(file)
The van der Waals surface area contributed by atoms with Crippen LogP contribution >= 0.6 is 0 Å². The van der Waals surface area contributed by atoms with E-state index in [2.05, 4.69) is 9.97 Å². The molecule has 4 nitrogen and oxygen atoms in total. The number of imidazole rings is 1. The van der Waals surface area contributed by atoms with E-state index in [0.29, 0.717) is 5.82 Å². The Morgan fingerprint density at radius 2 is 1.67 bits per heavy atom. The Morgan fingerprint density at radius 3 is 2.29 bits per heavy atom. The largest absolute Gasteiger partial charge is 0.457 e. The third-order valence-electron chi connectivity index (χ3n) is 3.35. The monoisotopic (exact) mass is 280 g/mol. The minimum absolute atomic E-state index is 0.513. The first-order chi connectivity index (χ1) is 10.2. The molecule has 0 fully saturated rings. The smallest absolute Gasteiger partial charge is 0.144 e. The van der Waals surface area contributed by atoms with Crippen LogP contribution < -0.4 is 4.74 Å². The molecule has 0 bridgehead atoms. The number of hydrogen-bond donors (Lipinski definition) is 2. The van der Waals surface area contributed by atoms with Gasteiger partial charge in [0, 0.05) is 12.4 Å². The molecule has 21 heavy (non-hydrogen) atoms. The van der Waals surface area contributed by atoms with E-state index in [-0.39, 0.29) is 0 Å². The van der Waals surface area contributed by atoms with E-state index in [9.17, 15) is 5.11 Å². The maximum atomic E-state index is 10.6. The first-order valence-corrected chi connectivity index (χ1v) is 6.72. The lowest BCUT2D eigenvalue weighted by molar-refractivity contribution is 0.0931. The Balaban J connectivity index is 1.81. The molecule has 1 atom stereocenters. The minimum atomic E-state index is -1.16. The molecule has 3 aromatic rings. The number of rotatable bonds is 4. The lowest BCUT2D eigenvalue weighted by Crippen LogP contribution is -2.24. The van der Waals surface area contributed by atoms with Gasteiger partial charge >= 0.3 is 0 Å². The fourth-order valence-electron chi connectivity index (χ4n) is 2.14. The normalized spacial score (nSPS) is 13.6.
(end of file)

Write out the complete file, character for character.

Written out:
The van der Waals surface area contributed by atoms with Crippen LogP contribution >= 0.6 is 0 Å². The van der Waals surface area contributed by atoms with E-state index in [2.05, 4.69) is 9.97 Å². The molecule has 4 nitrogen and oxygen atoms in total. The number of imidazole rings is 1. The van der Waals surface area contributed by atoms with E-state index in [0.29, 0.717) is 5.82 Å². The Morgan fingerprint density at radius 2 is 1.67 bits per heavy atom. The Morgan fingerprint density at radius 3 is 2.29 bits per heavy atom. The largest absolute Gasteiger partial charge is 0.457 e. The third-order valence-electron chi connectivity index (χ3n) is 3.35. The monoisotopic (exact) mass is 280 g/mol. The minimum absolute atomic E-state index is 0.513. The first-order chi connectivity index (χ1) is 10.2. The molecule has 0 fully saturated rings. The smallest absolute Gasteiger partial charge is 0.144 e. The van der Waals surface area contributed by atoms with Crippen LogP contribution < -0.4 is 4.74 Å². The molecule has 0 bridgehead atoms. The number of hydrogen-bond donors (Lipinski definition) is 2. The van der Waals surface area contributed by atoms with Gasteiger partial charge in [0, 0.05) is 12.4 Å². The molecule has 21 heavy (non-hydrogen) atoms. The van der Waals surface area contributed by atoms with E-state index in [-0.39, 0.29) is 0 Å². The van der Waals surface area contributed by atoms with E-state index in [9.17, 15) is 5.11 Å². The maximum atomic E-state index is 10.6. The first-order valence-corrected chi connectivity index (χ1v) is 6.72. The lowest BCUT2D eigenvalue weighted by molar-refractivity contribution is 0.0931. The Balaban J connectivity index is 1.81. The molecule has 1 atom stereocenters. The minimum atomic E-state index is -1.16. The molecule has 3 aromatic rings. The number of rotatable bonds is 4. The lowest BCUT2D eigenvalue weighted by Crippen LogP contribution is -2.24. The van der Waals surface area contributed by atoms with Gasteiger partial charge >= 0.3 is 0 Å². The fourth-order valence-electron chi connectivity index (χ4n) is 2.14. The normalized spacial score (nSPS) is 13.6.